What are you driving?
The Kia Niro Plug-in Hybrid, which is a fairly self-explanatory name. Last year we drove the first iteration of the Kia Niro compact crossover on Irish roads and that car was a traditional petrol-electric hybrid, or, as Toyota now calls it, a 'self-charging hybrid'. i.e. there's no way to charge up the battery from an external source. The new version of the Kia Niro, as the name suggests, is different. But it's not just a case of wiring in a charging port for the car, as the PHEV (Plug-in Hybrid Electric Vehicle) version gets a bigger capacity lithium-ion polymer battery (8.9kWh, up from 1.56kWh) and a more powerful electric motor (up from 44hp to just over 60hp). The intention is for the Niro Plug-in Hybrid to be used for much longer periods on electric power alone. Kia claims it can go as far as 58 kilometres on a fully charged battery before the engine kicks in.
As before, the electric motor is partnered with a 1.6-litre petrol engine and all power goes to the front wheels via a six-speed dual-clutch automatic gearbox. There's just one equipment grade offered, and it's priced at €35,995 before you take into account the VRT rebate and SEAI grant.
Name its best bits
It might sound as if I am damning it with faint praise, but the Niro is an inoffensively attractive car to my eyes. The interior is larger than you might expect, too, with good room for five, and it's very well put together. That's conveyed by the hefty door handles and complemented by a noticeably well-equipped cabin. Included as standard is leather upholstery, climate control, rear-view camera, a seven-inch touchscreen multimedia system and much more.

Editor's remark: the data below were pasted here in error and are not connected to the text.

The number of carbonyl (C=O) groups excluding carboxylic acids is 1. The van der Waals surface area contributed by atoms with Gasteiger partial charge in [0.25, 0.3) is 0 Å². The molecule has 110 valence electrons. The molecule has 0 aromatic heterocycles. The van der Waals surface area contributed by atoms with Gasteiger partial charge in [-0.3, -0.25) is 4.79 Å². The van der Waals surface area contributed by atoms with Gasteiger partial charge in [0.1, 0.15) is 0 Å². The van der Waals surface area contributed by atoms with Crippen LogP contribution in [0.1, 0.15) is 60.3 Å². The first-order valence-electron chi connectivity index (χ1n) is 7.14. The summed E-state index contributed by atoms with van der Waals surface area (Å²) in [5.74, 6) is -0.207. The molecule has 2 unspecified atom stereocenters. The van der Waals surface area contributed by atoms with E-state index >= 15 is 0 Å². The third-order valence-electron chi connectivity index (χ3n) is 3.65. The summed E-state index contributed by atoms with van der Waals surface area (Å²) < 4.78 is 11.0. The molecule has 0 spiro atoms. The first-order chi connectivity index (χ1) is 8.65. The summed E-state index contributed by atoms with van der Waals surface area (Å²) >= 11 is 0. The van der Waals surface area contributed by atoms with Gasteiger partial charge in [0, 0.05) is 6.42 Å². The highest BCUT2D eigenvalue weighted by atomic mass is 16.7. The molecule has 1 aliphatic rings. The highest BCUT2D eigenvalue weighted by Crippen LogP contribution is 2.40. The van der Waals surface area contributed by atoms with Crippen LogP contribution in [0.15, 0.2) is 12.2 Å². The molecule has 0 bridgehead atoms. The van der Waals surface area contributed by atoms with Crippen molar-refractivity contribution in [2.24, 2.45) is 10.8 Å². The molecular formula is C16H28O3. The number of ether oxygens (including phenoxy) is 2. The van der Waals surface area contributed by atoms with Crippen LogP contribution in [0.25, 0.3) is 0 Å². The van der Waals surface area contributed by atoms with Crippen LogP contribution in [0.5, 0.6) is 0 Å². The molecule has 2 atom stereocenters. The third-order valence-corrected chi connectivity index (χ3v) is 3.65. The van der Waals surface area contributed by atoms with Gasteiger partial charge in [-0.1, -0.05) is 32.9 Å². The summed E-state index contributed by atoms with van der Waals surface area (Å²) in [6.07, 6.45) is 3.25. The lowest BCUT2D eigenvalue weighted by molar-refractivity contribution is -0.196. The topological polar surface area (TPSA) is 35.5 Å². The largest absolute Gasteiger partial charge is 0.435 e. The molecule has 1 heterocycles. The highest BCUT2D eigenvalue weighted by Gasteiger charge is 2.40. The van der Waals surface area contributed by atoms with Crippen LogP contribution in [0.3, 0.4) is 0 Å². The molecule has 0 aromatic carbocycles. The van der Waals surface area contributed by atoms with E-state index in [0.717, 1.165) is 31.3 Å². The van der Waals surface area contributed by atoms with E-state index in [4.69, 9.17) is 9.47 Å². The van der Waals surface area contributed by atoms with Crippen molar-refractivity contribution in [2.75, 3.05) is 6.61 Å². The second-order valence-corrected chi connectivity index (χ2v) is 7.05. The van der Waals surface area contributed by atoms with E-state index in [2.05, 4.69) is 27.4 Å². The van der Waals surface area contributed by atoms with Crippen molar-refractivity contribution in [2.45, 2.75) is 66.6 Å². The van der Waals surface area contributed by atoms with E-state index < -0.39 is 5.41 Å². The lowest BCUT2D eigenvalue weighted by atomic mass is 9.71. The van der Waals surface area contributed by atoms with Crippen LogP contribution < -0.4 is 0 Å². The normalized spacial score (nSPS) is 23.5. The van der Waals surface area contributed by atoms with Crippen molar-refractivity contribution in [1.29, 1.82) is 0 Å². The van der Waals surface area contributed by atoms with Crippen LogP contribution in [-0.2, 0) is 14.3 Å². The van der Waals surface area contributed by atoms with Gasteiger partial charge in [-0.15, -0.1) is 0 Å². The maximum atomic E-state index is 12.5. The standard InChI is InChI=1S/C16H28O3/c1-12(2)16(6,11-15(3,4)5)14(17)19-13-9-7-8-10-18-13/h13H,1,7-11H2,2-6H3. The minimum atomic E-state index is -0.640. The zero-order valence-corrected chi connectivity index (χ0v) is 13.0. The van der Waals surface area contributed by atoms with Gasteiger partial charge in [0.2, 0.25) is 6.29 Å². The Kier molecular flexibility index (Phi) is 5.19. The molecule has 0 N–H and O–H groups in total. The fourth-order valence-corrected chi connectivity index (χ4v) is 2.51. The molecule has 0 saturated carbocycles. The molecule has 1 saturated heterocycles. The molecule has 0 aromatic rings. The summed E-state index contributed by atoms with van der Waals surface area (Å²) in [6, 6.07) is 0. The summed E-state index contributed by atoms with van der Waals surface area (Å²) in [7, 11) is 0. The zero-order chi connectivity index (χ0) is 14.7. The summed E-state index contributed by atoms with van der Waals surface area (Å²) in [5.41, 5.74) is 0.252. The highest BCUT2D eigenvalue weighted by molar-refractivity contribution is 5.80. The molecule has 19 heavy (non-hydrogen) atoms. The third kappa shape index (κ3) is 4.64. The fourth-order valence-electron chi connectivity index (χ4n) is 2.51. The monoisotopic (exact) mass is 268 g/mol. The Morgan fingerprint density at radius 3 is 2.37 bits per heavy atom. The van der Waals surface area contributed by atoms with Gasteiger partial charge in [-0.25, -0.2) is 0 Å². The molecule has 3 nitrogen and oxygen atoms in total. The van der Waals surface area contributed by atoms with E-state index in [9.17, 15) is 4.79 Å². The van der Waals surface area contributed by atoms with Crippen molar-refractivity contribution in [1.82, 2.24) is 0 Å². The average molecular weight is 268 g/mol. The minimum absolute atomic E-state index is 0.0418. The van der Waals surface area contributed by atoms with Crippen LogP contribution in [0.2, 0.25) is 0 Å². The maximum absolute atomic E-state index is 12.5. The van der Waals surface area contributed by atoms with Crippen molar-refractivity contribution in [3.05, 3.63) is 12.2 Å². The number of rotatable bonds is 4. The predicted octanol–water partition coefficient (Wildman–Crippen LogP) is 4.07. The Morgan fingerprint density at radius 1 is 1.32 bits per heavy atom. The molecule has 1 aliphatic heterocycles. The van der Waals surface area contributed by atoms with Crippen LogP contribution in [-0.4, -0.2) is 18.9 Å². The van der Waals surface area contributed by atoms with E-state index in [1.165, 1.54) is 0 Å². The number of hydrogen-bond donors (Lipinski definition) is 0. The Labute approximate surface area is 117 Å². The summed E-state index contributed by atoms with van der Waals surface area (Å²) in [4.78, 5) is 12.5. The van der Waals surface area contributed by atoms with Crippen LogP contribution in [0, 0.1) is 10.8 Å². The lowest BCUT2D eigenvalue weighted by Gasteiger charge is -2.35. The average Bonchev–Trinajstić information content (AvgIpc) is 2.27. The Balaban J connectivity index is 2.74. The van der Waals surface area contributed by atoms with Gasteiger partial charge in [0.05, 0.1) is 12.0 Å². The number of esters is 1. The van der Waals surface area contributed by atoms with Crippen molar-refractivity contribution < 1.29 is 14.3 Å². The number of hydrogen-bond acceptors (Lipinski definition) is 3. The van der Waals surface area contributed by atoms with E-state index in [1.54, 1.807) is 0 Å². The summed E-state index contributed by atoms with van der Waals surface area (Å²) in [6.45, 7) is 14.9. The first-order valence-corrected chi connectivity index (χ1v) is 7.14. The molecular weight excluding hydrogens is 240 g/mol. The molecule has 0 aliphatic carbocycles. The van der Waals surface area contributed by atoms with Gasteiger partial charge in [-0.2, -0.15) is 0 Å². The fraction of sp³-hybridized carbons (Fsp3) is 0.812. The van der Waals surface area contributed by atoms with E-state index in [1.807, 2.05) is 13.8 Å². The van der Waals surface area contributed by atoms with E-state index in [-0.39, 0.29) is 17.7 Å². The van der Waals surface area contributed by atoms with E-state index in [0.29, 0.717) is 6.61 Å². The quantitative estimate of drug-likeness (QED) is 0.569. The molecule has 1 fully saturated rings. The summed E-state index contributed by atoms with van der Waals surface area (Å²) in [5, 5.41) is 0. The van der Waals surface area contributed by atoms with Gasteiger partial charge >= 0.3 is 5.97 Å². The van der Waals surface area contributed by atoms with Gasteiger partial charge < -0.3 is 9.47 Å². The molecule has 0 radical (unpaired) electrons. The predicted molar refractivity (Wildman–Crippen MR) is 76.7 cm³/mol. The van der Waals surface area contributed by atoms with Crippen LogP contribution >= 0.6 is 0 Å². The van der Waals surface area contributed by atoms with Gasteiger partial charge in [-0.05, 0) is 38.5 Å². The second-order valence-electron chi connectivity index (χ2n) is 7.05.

Emphasising the quality feel is this car's refinement. Naturally, when running purely on battery power, it's quiet anyway, but crucially, even when the engine cuts in, it's not overly intrusive - and the transmission is butter-smooth in its gear changes.
While we didn't quite manage the same EV range as Kia quotes, it wasn't far off, and even when the battery charge was depleted, the car managed to use EV mode regularly in an urban environment, maintaining the electric car sensation.
Anything that bugs you?
Just like the original non-plug-in Niro, this one is entirely forgettable to drive. It's strangely disconnected feeling. Some won't notice or care, but we do. Other than that, the PHEV model loses a lot of boot space, nearly 100 litres, which could be significant, depending on the buyer.
What do the rest of the team think?
I think this is the best of the PHEVs I've yet driven. OK, so it's not a hot hatch, but it does get better than 60mpg even if you forget to plug it in, and the battery range is better than decent. Good quality too, and comfy inside.
Neil Briscoe, Editor-at-large
And why have you given it this rating?
We quite like the Kia Niro. It's well-equipped, even taking into account its relatively high purchase price, it looks good inside and out and feels very well made. Shame it distances the driver from the experience so much. Even so, there's no doubt that the PHEV version is the pick of the range.